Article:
JUMP (Join the discussion, Unveil innovation, Make connections, Promote tech-to-market) into STEM is launching its fourth year of challenges on August 16, 2021. The U.S. Department of Energy’s online building energy-efficiency competition is open to teams of two to four students enrolled at U.S. colleges and universities. The program encourages diverse students to solve critical challenges in the field of building science. To date, 14 students have interned at Oak Ridge National Laboratory (ORNL) or the National Renewable Energy Laboratory (NREL) after winning the competition. New this year, winners of the competition will have the opportunity to receive paid 10-week internships at Pacific Northwest National Laboratory (PNNL) in addition to ORNL and NREL.
While interns are typically hosted in person at the labs during their internships, ORNL and NREL both offered virtual internships to winners of the 2020 and 2021 competitions. Sarah Canastra, an undergraduate majoring in industrial systems engineering at the Georgia Institute of Technology, and a 2020 final event winner, says that interning at ORNL has provided “an opportunity to go beyond creating ideas for projects, and to take the skills that I have been learning in the classroom and apply them to real scenarios in the building science field.”
This year, the competition is including energy justice across all three of this year’s challenge topics:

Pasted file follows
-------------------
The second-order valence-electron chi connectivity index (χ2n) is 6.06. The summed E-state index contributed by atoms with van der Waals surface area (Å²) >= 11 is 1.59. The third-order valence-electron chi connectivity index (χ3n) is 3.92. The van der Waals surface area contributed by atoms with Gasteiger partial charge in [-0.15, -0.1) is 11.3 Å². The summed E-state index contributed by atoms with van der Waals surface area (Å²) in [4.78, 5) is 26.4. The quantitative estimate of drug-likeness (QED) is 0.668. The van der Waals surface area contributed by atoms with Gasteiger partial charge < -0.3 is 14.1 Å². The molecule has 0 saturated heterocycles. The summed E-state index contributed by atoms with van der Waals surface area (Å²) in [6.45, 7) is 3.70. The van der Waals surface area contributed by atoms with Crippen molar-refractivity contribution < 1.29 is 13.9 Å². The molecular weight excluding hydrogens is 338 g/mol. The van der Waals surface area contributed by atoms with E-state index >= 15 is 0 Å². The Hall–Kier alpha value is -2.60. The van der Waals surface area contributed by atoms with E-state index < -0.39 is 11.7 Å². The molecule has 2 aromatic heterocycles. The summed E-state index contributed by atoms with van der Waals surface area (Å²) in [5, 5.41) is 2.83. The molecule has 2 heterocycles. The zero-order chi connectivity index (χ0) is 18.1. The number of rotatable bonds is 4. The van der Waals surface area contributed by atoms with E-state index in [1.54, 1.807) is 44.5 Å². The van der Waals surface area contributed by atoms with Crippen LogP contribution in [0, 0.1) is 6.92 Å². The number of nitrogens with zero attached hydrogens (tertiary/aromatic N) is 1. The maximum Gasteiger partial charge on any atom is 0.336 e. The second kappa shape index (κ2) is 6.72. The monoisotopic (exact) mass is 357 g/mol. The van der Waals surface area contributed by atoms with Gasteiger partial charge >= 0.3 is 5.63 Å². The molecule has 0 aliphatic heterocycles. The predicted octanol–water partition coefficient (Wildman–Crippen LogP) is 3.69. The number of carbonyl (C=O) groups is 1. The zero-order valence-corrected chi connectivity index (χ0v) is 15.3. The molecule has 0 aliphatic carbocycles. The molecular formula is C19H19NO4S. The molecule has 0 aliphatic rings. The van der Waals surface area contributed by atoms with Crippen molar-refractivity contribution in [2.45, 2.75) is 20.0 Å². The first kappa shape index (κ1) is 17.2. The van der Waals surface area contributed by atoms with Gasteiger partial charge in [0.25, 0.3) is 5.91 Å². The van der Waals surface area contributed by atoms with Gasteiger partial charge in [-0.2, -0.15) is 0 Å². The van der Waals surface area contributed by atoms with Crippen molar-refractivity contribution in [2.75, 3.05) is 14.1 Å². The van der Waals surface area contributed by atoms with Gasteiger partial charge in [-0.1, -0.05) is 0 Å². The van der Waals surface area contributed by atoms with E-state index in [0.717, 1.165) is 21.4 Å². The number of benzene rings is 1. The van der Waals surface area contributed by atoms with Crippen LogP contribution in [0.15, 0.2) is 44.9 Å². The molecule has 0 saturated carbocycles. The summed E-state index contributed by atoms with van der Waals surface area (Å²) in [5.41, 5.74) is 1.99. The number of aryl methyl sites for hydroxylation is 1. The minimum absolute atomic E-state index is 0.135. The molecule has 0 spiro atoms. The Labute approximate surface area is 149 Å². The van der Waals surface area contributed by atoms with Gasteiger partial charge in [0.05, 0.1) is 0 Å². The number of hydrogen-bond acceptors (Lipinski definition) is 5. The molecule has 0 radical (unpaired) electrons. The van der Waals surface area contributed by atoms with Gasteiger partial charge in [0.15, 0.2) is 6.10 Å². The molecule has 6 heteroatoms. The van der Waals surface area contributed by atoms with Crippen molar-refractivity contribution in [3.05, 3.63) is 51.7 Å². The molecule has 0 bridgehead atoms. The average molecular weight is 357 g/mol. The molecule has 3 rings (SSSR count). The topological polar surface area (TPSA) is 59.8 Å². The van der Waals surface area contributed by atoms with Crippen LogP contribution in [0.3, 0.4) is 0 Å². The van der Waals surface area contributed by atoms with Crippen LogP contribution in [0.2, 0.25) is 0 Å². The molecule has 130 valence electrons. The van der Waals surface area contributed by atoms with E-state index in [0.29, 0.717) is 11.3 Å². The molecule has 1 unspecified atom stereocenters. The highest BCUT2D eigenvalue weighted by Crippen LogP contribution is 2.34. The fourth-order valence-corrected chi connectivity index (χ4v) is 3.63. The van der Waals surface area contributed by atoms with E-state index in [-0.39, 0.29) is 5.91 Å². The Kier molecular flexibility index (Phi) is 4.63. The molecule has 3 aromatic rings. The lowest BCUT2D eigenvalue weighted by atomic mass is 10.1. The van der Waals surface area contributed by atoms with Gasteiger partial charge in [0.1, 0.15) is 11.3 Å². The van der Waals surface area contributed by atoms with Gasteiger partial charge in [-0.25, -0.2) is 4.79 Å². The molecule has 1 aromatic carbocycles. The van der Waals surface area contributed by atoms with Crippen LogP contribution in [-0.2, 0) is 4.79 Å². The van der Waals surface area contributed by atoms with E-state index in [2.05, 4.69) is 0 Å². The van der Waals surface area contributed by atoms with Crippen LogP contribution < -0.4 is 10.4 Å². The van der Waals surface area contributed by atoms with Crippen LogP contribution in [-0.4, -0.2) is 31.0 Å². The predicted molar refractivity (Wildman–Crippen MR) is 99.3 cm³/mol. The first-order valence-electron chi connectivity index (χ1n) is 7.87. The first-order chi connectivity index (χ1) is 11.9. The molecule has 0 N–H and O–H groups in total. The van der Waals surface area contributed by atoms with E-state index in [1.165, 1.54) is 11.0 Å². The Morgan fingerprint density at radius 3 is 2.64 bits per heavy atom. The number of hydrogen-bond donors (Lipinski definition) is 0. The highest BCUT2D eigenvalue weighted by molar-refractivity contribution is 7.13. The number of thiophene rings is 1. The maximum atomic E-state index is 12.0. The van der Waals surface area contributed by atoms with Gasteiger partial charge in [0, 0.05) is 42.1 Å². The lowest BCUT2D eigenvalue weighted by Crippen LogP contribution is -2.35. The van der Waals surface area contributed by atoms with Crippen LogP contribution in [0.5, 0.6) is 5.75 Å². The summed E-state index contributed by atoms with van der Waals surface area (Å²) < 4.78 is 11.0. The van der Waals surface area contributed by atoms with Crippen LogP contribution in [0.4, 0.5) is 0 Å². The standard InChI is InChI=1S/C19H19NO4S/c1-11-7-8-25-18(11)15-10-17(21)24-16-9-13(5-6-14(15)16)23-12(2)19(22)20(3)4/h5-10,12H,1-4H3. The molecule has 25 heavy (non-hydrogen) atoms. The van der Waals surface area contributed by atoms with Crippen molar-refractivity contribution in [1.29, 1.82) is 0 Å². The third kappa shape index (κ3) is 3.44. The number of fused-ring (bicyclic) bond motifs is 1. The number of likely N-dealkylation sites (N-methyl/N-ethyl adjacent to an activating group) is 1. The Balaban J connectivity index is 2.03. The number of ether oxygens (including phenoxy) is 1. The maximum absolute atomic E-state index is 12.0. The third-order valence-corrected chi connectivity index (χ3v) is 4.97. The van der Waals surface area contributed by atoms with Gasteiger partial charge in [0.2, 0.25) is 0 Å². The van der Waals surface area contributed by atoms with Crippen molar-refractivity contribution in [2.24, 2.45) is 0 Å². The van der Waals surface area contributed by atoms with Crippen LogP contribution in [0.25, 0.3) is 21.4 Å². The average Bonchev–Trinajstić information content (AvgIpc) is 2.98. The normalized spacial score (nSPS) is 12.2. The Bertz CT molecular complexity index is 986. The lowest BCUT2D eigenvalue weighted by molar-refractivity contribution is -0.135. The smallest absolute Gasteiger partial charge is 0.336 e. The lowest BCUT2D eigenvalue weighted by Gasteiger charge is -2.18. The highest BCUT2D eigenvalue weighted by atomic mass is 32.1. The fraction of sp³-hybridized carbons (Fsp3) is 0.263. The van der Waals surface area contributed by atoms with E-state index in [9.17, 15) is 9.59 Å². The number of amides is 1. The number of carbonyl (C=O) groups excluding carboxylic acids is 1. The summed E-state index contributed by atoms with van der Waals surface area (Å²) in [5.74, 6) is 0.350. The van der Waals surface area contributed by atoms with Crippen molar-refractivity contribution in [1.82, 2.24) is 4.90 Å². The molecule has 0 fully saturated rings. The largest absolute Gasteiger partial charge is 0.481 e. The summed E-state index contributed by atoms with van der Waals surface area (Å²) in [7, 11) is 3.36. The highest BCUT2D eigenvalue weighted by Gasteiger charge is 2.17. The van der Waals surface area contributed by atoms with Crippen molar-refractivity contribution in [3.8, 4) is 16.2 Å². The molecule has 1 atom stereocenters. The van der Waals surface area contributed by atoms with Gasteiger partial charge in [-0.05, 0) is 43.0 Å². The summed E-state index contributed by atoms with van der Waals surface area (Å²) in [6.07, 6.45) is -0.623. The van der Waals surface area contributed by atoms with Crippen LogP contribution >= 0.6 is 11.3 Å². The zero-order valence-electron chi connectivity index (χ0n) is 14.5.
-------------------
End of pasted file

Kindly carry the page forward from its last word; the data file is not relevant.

- Equal Access to Healthy Indoor Air
- Resilience for All in the Wake of Disaster
- Solving Market Adoption for Emerging Energy Efficient Technologies.
Student submittals are judged in two rounds—first, challenge-level winners are selected from each of the three challenges that are run during fall semesters and eligible challenge-level winners are invited to compete against each other at the final event. All challenge-level winners receive the opportunity for one-on-one mentorship from a building science professional and eligible final event winners are offered paid 10-week summer internships. Since its inception, the program has been managed by ORNL and NREL. This year, PNNL has joined the team as a host institution for interns as final event winners will be awarded an internship at one of the three labs.
To reach students, JUMP into STEM works closely with professors at colleges and universities across the U.S., who offer the competition to their students as part of their curricula. Independent student teams are also encouraged to apply and no professor is required to compete. The professor team for this program year consists of returning and new members, many of whom are from faculty at minority-serving institutions and historically black colleges and universities. Interested professors are invited to give feedback during the development of challenges for the coming program year to ensure successful incorporation into their classes; webinars with professors are underway to support the integration of challenges into coursework.
The professor team includes faculty from a variety of fields of study—traditional building science fields such as architecture and engineering, but also public policy, computer science, economics, and more. “The competition will help in team building and collaboration. It is the opportunity to think for a practical solution, at the same time be creative,” says Trisha Gupta, a master’s student in architecture at Syracuse University and SUNY College of Environmental Science and Forestry, and 2020 final event winner. Student teams with diversity of thought from different majors and experiences develop novel solutions while honing critical collaborative skills for their future careers. To facilitate student awareness of these impacts, a diversity statement was added as a required aspect of the submittal last year.
Challenges close on November 12, 2021. The final competition will be held at ORNL on January 27 and 28, 2022.
To learn more and to compete: www.jumpintostem.org.